Feb. 20, 2007
UI Researchers Begin 'Project 3000': A Recipe For Hope Through Genetic Research
If there were a recipe for helping the millions of Americans whose eyesight is diminished by dozens of genetically determined diseases, it might look like this:
Recipe for hope through genetic research:
--Take just one sight-robbing disease that affects about 3,000 Americans.
--Add a generous helping of effort to identify all 3,000 individuals, an effort led by prominent figures from Major League Baseball and the National Basketball Association.
--Add a full measure of world-class genetic research.
--Heat and stir until the genetic causes are understood and a cure developed.
Repeat the recipe for dozens of other sight-robbing diseases, and you have the University of Iowa's "Project 3000," whose first objective is to identify all 3,000 U.S. men, women and children who have LCA (Leber's Congenital Amaurosis).
Along the way, Project 3000 will become the first program of its kind to offer genetic testing for any eye disease to every affected person in the country.
According to Dr. Edwin Stone, Seamans-Hauser Chair in Molecular Ophthalmology at the Roy J. and Lucille A. Carver College of Medicine, Project 3000 likely will achieve its first objective and become the "blueprint" recipe for attacking dozens of other sight-robbing diseases.
Based at the UI Carver College of Medicine, Project 3000 will offer state-of-the-art genetic testing to identify individuals on a nonprofit basis through the John and Marcia Carver Nonprofit Genetic Testing Laboratory. For families who lack health insurance, philanthropic donations will be available to help reduce the cost of the tests.
LCA is an inherited form of blindness that usually becomes apparent shortly after birth. At least nine different genes are currently known to cause about 65 percent of all cases. The discovery of the genes that cause LCA and the availability of useful tests for disease-causing alterations in these genes are so new that most individuals affected are currently unaware that such testing exists.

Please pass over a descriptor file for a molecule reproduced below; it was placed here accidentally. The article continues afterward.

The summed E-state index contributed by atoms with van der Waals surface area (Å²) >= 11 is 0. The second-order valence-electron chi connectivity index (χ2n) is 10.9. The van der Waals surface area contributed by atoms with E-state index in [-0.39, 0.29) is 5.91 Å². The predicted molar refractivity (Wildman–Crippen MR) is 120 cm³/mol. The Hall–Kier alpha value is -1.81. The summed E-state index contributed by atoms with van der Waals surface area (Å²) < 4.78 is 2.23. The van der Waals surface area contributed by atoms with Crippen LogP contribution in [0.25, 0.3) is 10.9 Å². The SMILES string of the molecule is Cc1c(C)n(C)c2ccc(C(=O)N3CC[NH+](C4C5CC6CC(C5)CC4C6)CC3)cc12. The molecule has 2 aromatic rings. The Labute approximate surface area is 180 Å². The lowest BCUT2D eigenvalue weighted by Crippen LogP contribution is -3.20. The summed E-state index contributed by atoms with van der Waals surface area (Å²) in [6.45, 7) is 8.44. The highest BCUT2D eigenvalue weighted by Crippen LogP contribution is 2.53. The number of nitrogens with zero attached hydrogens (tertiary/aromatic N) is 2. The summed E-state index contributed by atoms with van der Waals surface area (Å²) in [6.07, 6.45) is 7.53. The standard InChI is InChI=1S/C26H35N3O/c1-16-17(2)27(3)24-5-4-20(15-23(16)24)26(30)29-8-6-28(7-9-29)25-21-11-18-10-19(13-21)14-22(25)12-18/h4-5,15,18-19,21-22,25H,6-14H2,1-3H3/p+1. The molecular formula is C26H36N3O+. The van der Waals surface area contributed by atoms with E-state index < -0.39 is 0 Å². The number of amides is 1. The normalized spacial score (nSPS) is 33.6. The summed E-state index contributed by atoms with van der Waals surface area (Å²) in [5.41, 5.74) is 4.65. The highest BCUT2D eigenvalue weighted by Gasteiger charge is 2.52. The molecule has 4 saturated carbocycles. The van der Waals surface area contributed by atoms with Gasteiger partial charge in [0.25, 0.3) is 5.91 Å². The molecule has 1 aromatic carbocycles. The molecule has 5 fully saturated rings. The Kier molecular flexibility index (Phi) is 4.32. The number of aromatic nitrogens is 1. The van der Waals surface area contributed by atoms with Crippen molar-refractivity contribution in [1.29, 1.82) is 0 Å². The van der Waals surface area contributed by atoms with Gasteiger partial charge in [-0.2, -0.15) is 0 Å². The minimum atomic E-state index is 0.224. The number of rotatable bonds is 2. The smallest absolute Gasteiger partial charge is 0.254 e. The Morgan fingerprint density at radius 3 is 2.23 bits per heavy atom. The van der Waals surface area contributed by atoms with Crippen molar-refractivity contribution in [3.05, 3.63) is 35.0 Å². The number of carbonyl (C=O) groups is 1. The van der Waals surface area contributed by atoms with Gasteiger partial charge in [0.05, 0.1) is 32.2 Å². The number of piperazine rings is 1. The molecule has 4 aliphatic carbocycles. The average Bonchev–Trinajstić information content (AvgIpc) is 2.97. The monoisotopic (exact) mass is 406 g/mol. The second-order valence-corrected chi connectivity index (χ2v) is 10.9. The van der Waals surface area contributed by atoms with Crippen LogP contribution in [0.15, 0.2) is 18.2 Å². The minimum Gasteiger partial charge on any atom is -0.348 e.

Although it is not currently possible to restore vision to affected people, researchers have restored vision in animals with similar disorders. More importantly, it is expected that treatments will soon be ready for testing in human beings. For these treatment trials to be effective, knowledge of the disease-causing genes is important.
Project 3000, spearheaded by Chicago Cubs star Derrek Lee and Boston Celtics CEO and co-owner Wyc Grousbeck, both of whom have children with LCA, and the Carver Non-Profit Genetic Testing Lab, seeks to identify and inform all individuals affected by LCA in the United States.
Project 3000 has five major goals:
--Provide hope. Many individuals affected with Leber's Congenital Amaurosis have been told directly or indirectly "there is nothing that can be done." Project 3000 intends to reverse this message and make it clear that there is much that the 3000 individuals with LCA can do as a group to help combat this disease.
--Provide accurate information. By collecting some basic clinical information from thousands of people affected with LCA, doctors will be able to learn how each genetic subtype of LCA behaves over time and will be able to use this information to give newly diagnosed individuals and their families more accurate information about what to expect.
--Find the remaining genes. The genes responsible for about one third of LCA cases remain to be discovered. Scientists believe that by gathering samples from the hundreds of individuals affected by LCA whose genes have not yet been discovered, that they will be much more likely to find all of the remaining ones.
--Find cures. Trials of new treatments for LCA will require access to individuals affected with specific genetic subtypes of LCA. Even the most common genetic types of LCA occur in less than 300 people in the United States. Project 3000 seeks to identify as many individuals as possible with each genetic subtype so that clinical trials will never be slowed by a lack of affected individuals.
--Make genetic testing the standard of care for LCA. Many insurance companies are currently unfamiliar with the value of genetic testing for LCA. By encouraging thousands of individuals with LCA to seek payment for their nonprofit genetic tests, Project 3000 intends to demonstrate the value of such testing to doctors and insurance companies across the country.
Partnering with the Carver Nonprofit Genetic Testing Laboratory is the Center for Bioinformatics and Computational Biology, a joint research unit of the UI College of Engineering and Carver College of Medicine. The center develops computer-based approaches for accessing, interpreting and understanding genetic information as it applies to basic biological science and applied medical research. Among collaborative research projects with the Genetic Testing Laboratory and Carver Family Center for Macular Degeneration, the Center for Bioinformatics and Computational Biology is involved in studies of the molecular genetics of macular degeneration, glaucoma, and other blinding eye diseases.
It is anticipated that numerous organizations will volunteer to help get the Project 3000 message out to individuals affected with LCA. To offer your help or to learn more, visit the Project 3000 Web site at: http://www.carverlab.org.
STORY SOURCE: University of Iowa News Services, 300 Plaza Centre One, Suite 371, Iowa City, Iowa 52242-2500.CONTACTS: The John and Marcia Carver Nonprofit Genetic Testing Laboratory, 319-335-8270, http://www.carverlab.org; Gary Galluzzo, writer, 319-384-0009, email@example.com